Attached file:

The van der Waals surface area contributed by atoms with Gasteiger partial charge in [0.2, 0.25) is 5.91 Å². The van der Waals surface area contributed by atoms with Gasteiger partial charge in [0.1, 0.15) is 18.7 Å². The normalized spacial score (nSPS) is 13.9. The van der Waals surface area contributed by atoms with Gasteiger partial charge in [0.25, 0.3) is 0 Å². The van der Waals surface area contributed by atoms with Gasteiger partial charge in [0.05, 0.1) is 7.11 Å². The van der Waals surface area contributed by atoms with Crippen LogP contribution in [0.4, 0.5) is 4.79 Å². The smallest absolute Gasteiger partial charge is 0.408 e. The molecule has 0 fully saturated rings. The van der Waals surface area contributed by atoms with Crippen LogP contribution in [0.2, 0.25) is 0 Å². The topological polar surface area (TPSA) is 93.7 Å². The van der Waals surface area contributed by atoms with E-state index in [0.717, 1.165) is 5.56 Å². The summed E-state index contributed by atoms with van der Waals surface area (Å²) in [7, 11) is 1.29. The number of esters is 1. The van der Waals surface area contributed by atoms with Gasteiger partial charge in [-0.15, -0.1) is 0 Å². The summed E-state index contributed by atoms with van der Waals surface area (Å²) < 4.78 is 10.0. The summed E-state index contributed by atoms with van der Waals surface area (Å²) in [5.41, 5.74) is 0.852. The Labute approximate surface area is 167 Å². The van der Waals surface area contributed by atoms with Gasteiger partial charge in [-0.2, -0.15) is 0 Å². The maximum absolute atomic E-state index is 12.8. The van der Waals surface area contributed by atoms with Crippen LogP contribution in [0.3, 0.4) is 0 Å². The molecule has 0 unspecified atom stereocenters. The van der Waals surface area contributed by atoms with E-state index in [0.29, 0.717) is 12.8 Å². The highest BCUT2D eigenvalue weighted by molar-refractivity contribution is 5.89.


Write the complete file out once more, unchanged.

The van der Waals surface area contributed by atoms with Gasteiger partial charge in [0.2, 0.25) is 5.91 Å². The van der Waals surface area contributed by atoms with Gasteiger partial charge in [0.1, 0.15) is 18.7 Å². The normalized spacial score (nSPS) is 13.9. The van der Waals surface area contributed by atoms with Gasteiger partial charge in [0.25, 0.3) is 0 Å². The van der Waals surface area contributed by atoms with Gasteiger partial charge in [0.05, 0.1) is 7.11 Å². The van der Waals surface area contributed by atoms with Crippen LogP contribution in [0.4, 0.5) is 4.79 Å². The smallest absolute Gasteiger partial charge is 0.408 e. The molecule has 0 fully saturated rings. The van der Waals surface area contributed by atoms with Crippen LogP contribution in [0.2, 0.25) is 0 Å². The topological polar surface area (TPSA) is 93.7 Å². The van der Waals surface area contributed by atoms with E-state index in [0.717, 1.165) is 5.56 Å². The summed E-state index contributed by atoms with van der Waals surface area (Å²) in [7, 11) is 1.29. The number of esters is 1. The van der Waals surface area contributed by atoms with Gasteiger partial charge in [-0.15, -0.1) is 0 Å². The summed E-state index contributed by atoms with van der Waals surface area (Å²) < 4.78 is 10.0. The summed E-state index contributed by atoms with van der Waals surface area (Å²) in [5.41, 5.74) is 0.852. The Labute approximate surface area is 167 Å². The van der Waals surface area contributed by atoms with Gasteiger partial charge in [-0.2, -0.15) is 0 Å². The maximum absolute atomic E-state index is 12.8. The van der Waals surface area contributed by atoms with Crippen LogP contribution in [0.3, 0.4) is 0 Å². The molecule has 0 unspecified atom stereocenters. The van der Waals surface area contributed by atoms with E-state index in [0.29, 0.717) is 12.8 Å². The highest BCUT2D eigenvalue weighted by molar-refractivity contribution is 5.89.